Background Transplant ureter obstruction is an important cause of graft loss after kidney transplantation. Most cases occur early after transplantation and are related to surgical causes or ischaemic strictures. Underlying mechanisms of late ureteral obstruction are less well understood.Case report We present the case of a 61-year-old man who showed gradual decline in renal allograft function and hydronephrosis nine years after transplantation, due to an inguinal herniation of the transplant ureter. After urinary diversion using a percutaneous nephrostomy, graft function restored and the patient underwent surgery. The ureter was reduced from the inguinal hernia and re-implanted in the bladder, with primary closure of the abdominal wall defect. Postoperative course was uneventful and serum creatinine returned to baseline levels.Discussion Search of relevant literature revealed a number of similar cases, which allowed identification of risk factors associated to the development of uretero-inguinal herniation leading to obstructive nephropathy. Diagnosis of this rare cause of transplant dysfunction and operative treatment strategies are discussed.Conclusion Inguinal herniation of the transplant ureter leading to ureteral obstruction is a rare, probably underreported, cause graft of dysfunction. Therefore, we advocate elective repair of inguinal or incisional hernias in renal transplant recipients.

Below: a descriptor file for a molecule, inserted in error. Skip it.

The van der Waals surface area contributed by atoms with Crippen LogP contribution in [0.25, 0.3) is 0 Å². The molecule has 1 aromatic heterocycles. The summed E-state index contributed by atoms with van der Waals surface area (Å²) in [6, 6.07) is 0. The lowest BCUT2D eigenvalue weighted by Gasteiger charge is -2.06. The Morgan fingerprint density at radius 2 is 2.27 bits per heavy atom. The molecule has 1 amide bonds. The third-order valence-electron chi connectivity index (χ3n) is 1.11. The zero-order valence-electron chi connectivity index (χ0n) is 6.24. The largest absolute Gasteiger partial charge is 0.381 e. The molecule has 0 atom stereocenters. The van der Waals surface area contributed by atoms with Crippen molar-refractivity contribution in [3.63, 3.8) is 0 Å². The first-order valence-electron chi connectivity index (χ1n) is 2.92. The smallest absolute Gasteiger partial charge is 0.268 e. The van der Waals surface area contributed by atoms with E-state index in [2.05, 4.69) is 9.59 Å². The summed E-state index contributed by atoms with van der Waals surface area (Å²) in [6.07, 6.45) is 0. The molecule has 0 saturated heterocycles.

Original languageEnglish
Pages (from-to)1-6
Number of pages6
JournalActa Chirurgica Belgica
Early online date6 Nov 2019
Publication statusPublished - 13 Nov 2019

    Research areas

  • Renal transplantation, graft dysfunction, hydroureteronephrosis, inguinal hernia, ureteral obstruction

ID: 48193589